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Summary: An application of Jesus' parable.

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THE GOLD COINS

Luke 19:11-27

I. THE SETTING

While they were listening to this, he went on to tell them a parable, because he was near Jerusalem and the people thought that the kingdom of God was going to appear at once. (Luke 19:11)

A. Where does this take place?

B. Where were Jesus and the disciples?

C. Who is “they?”

D. What is this they listened to?

For the Son of Man came to seek and to save what was lost. (Luke 19:10)

1. In OT “Son of man" is a common term used to accentuate the difference between God and human beings.

2. Daniel 7:13-14 describes a coming son of man who is

- coming with the clouds of heaven and was led before God,

- given authority, glory and sovereign power,

- all peoples, nations and men of every language worshiped him.

- His dominion is an everlasting dominion that will not pass away, and his kingdom is one that will never be destroyed.

3. Son of Man – favorite term Jesus used to describe himself and he is identifying with the son of man of Daniel

E. Why did Jesus tell this story?

1. Because they were near Jerusalem and time was running short

2. They thought the kingdom of God was going to appear at once – disciples thought they would be important figures in the new kingdom.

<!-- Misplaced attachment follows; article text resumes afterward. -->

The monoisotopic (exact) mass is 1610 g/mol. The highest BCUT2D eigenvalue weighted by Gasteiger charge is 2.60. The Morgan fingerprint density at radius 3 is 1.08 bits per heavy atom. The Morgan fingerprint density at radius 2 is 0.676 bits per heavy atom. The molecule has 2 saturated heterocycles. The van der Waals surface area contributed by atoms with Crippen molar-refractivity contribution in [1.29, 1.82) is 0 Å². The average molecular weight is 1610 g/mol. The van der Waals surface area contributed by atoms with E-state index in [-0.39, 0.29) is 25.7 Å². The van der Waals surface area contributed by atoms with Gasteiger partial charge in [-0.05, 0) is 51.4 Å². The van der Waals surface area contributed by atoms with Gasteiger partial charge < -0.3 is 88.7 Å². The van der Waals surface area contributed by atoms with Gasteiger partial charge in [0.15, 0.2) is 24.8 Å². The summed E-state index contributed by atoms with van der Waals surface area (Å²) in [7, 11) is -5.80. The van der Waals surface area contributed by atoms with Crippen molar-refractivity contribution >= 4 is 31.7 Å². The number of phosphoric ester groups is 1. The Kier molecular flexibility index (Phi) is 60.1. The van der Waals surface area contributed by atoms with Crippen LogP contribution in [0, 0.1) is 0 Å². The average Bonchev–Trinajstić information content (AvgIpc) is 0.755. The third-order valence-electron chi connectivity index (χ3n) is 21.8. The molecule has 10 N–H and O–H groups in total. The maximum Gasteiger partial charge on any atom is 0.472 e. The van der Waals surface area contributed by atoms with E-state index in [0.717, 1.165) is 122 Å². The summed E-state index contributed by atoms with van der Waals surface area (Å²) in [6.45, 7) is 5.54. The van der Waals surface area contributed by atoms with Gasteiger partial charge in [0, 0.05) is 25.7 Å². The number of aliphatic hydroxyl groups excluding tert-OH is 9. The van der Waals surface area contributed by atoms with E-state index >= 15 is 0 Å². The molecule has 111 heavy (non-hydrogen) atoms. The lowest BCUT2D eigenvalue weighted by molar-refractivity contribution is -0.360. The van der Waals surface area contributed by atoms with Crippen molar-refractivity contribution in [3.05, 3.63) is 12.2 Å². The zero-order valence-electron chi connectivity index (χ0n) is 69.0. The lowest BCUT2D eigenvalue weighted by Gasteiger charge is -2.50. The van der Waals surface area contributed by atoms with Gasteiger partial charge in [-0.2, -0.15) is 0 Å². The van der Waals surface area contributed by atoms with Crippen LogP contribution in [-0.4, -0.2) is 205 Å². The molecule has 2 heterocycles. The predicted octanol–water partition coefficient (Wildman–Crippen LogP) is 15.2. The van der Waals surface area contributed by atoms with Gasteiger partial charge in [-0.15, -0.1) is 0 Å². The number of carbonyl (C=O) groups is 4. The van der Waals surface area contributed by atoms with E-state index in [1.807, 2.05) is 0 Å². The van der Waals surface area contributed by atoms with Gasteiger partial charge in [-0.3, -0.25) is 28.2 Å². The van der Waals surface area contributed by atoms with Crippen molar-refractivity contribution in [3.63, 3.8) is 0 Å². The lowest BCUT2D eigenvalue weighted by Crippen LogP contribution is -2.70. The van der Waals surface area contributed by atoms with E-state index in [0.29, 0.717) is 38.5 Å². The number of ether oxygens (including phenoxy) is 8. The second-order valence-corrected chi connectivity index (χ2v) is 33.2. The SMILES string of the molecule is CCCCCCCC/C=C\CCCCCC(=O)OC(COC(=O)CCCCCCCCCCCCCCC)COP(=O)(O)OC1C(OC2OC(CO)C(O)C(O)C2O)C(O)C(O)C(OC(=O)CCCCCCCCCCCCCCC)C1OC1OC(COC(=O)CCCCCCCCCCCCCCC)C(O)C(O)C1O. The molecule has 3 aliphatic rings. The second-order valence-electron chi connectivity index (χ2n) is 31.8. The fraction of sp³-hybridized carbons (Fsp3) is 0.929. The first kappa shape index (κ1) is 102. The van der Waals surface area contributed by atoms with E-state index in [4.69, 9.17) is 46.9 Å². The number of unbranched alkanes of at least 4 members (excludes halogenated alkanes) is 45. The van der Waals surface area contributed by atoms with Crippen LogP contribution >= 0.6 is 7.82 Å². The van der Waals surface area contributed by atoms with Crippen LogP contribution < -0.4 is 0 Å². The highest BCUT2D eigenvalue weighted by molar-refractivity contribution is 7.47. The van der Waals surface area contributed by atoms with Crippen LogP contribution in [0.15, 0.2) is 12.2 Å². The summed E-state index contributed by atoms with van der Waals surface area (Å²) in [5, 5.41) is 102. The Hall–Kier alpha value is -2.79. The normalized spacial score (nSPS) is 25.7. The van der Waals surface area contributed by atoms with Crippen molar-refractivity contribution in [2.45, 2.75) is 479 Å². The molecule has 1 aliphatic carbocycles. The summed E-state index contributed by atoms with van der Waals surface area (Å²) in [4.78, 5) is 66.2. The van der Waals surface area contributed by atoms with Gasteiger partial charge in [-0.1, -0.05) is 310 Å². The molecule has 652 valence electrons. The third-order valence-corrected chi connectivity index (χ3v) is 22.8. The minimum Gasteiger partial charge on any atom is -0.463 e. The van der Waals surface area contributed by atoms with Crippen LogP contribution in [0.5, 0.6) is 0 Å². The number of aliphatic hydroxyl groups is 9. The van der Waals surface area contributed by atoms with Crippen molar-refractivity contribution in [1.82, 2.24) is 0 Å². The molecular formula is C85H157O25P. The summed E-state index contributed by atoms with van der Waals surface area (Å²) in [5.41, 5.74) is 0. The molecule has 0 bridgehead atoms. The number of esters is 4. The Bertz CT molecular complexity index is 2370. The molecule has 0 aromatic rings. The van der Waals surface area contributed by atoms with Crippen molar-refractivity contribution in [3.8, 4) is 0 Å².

3. Jesus tells this parable is to explain that the coming of the Kingdom will be delayed.

F. What were their kingdom expectations?

1. One group expecting a messiah who would overthrow Rome - Simon the Zealot

2. Another group was expecting an apocalyptical messiah who bring the world to an end

3. No one expected a messiah like Jesus.

4. Prior to his ascension back into heaven, the disciples asked him. “Will you at this time restore the kingdom to Israel?” They still did not fully understand his mission.

II. LEAVING TO BE APPOINTED KING

But his subjects hated him and sent a delegation after him to say, 'We don't want this man to be our king.' He was made king, however, and returned home. (Luke 19:14-15a)

A. Jesus’ hearers in Jericho would have immediately brought to mind the story of one of Herod the Great's sons, Archelaus. This happened while Jesus was a boy in Nazareth and it was a matter of common knowledge.

1. Archelaus, the son of Herod the Great, went to Rome in 4 BC to have his father’s will confirmed, by which he was to be his successor. But a crowd of Jews followed close on his heels with a protest to the emperor: “We don’t want this man to be our king.” They had good reason for hating him: Josephus records that at the first Passover after his succession he massacred 3,000 or his subjects. As a result Augustus severely limited his powers, denying him the title ‘king’ until he should prove worthy of it (which he never did). Jesus was probably using this incident as a basis for the parable.

2. One scholar said that there would be special fitness in an allusion to Archelaus in this region, for, as Josephus relates, he had built a magnificent palace in Jericho and also made an aqueduct for irrigation purposes.


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